Actually, it would've been fascinating for Lee to mention which biggies have which contract; it might be that McDonald's operators have to sell Coke exclusively, but what about places like Burger King, Denny's, Subway, Yankee Stadium, Wal-Mart.

Lee doesn't say Coke's branding has run aground, but here is a list, per Wikipedia, of Coke slogans in the last 40 years, and see how many of these (particularly this decade) you actually remember:

1969 - It's the real thing.
1971 - I'd like to buy the world a Coke.
1976 - Coke adds life.
1979 - Have a Coke and a smile.
1982 - Coke is it!
1985 - America's Real Choice
1986 - Red White & You (for Coca-Cola Classic)
1986 - Catch the Wave (for New Coke)
1989 - Can't Beat the Feeling.
1993 - Always Coca-Cola.
2000 - Enjoy.
2001 - Life tastes good.
2003 - Real.
2005 - Make It Real.
2006 - The Coke Side of Life
2007 - Live on the Coke Side of Life
2009 - Open Happiness
2010 - Twist The Cap To Refreshness

Karen Finerman, a panelist on Lee's regular CNBC show "Fast Money," asked a great question recently that an analyst couldn't answer, how much of Coca-Cola's business is NOT related to Coca-Cola or Diet Coke? About as close as Lee gets to answering questions like that in this program is a quote from CEO Muhtar Kent, who says "70% or more of our total volume is still in sparkling beverages."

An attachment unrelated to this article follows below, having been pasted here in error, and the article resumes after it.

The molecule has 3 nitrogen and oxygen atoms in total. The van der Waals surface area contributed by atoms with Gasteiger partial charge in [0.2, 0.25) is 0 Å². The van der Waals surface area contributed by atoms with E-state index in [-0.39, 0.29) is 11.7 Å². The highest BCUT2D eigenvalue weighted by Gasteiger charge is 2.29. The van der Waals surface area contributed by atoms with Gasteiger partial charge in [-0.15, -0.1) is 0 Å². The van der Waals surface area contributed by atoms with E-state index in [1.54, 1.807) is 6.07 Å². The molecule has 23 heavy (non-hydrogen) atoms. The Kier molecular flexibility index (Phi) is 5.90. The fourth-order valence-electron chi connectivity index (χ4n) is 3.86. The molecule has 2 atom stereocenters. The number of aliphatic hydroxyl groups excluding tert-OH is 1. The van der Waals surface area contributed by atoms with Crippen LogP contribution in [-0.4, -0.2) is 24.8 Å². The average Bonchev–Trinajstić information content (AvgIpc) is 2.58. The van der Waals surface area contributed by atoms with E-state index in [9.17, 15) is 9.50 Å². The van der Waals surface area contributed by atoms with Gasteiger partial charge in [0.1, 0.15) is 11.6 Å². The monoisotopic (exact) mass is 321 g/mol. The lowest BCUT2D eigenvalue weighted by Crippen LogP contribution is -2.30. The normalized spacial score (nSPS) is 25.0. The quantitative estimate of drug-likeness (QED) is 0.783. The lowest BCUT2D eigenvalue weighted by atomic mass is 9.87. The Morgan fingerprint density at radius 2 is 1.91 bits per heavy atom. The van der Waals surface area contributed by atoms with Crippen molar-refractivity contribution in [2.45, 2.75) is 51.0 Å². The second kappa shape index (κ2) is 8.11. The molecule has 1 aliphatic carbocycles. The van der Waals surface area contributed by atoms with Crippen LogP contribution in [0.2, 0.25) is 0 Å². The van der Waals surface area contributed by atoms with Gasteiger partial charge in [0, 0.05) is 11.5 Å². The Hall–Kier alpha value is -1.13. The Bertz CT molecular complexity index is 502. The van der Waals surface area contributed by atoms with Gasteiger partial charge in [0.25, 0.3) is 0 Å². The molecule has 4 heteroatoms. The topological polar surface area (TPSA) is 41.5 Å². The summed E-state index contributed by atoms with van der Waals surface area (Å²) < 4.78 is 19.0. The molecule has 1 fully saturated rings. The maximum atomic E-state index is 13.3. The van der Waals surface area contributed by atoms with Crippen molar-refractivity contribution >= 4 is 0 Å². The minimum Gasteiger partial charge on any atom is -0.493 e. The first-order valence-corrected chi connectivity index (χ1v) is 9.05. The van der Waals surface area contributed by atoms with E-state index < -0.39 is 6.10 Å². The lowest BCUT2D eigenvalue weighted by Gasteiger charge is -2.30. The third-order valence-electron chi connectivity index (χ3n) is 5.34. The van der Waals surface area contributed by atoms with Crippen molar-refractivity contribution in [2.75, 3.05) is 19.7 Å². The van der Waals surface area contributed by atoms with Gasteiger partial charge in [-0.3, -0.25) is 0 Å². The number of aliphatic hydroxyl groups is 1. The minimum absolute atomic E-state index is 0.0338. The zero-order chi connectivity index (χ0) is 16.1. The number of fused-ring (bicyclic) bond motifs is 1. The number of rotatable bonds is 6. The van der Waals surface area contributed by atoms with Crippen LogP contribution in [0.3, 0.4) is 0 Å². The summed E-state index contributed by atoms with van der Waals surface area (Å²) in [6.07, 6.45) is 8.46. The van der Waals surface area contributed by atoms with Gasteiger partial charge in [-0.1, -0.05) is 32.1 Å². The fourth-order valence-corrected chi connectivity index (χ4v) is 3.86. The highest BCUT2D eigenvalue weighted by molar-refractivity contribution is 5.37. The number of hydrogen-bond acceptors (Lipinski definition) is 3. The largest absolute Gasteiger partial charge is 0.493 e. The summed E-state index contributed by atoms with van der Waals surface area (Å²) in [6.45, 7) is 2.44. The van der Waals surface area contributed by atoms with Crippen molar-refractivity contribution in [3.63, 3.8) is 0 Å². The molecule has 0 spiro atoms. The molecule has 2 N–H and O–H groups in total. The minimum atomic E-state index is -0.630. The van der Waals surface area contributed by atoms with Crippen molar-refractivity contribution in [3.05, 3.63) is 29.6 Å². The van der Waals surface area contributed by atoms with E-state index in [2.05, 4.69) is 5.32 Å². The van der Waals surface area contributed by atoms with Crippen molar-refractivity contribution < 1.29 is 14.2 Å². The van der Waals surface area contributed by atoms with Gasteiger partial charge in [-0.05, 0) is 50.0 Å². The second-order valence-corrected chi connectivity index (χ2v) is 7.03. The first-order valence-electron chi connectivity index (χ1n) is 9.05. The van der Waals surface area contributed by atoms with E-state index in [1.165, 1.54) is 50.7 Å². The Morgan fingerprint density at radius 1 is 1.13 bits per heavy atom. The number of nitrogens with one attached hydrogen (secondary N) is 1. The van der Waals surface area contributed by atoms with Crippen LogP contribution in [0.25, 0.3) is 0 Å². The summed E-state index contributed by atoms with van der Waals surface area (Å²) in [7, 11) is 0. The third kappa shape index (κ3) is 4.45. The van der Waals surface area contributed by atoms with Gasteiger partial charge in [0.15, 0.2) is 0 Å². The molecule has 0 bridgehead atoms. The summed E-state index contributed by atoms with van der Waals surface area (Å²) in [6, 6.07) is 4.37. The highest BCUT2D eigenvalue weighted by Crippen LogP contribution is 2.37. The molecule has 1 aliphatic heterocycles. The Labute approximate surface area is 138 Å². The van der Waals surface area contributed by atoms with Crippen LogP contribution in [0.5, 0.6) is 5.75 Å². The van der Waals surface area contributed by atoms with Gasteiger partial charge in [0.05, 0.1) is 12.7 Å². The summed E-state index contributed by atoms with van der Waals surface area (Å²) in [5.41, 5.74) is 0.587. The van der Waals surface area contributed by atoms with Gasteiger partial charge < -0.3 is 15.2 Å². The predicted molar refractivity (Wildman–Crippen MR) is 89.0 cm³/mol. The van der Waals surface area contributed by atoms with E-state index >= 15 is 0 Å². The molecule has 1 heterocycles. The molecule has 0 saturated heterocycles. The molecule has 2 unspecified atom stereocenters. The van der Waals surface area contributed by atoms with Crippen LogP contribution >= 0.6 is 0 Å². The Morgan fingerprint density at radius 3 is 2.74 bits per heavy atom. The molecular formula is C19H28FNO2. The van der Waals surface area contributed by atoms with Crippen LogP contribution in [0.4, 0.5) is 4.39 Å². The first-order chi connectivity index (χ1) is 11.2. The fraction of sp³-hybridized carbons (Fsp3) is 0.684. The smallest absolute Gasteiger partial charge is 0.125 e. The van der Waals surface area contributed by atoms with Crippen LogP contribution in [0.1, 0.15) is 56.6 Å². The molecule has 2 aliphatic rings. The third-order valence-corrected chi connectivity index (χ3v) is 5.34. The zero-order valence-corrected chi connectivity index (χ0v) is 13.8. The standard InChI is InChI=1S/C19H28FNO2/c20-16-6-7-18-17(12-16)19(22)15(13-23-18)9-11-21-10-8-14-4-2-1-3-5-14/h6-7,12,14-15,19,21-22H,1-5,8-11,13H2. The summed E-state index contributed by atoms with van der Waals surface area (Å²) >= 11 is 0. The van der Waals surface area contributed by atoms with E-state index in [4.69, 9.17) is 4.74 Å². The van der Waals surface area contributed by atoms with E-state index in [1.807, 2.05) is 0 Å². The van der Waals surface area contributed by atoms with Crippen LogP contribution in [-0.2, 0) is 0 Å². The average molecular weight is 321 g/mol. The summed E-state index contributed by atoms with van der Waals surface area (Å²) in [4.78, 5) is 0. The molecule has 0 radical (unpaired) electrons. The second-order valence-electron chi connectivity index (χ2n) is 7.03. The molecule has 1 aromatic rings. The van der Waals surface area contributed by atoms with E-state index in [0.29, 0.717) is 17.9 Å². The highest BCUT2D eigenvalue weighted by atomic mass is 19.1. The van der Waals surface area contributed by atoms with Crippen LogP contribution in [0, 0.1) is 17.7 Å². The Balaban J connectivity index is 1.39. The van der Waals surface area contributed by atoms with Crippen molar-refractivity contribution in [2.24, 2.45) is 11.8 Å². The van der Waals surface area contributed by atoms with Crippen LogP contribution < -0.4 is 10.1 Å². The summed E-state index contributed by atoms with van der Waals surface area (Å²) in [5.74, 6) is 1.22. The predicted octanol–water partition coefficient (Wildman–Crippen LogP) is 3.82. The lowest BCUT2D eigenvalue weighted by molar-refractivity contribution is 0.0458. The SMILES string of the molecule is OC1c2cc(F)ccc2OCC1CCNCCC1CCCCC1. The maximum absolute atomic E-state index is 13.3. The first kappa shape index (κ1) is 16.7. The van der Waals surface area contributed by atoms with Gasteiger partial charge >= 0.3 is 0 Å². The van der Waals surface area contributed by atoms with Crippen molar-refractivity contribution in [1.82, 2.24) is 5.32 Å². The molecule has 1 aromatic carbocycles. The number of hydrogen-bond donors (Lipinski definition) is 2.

How about comparing regular Coke to Diet Coke sales? When was Diet Coke invented? We learned quickly from Wikipedia that Diet Coke launched on July 4, 1982, is made with aspartame, and is called Coca-Cola Light in Europe. Coke's diet drink had been Tab, as it didn't want to attach the Coca-Cola name to anything but the franchise drink, but then changed its mind and created Diet Coke after seeing the success of Diet Pepsi. Between Wikipedia, Coca-Cola's own corporate Web site and Google searches for soft drink sales rankings, we couldn't find any specific retail numbers comparing original Coca-Cola and Diet Coke sales, but we did see articles stating Coca-Cola Classic is No. 1, Pepsi-Cola is No. 2, and Diet Coke is apparently No. 3.

If Lee were interested in aggressive journalism here, she might've corralled a handful of the distributor guys who put all those Cokes and Pepsis in large office vending machines (both brands in each machine) and ask them which ones they tend to refill more often.

What we're left with is the notion that Coca-Cola is an enduring but extremely mature company that has already saturated the world, that probably can't do a whole lot more to move the needle but seems a permanent staple of life and thus, a permanent revenue stream. There are gobs of soft drinks out there and determining which tastes better is nothing more than an incalculable personal preference, so barely incremental sales gains are probably only going to happen through advertising. It seems from Lee's documentary that the two best things Coca-Cola has going for it are its wonderfully alliterative name, and that glorious, classic script font. Lee says the bottle is patented, but it seems a major reach these days to think undecided consumers are going to buy strictly because Coke is in unique 2-liter bottles as Kent says is happening.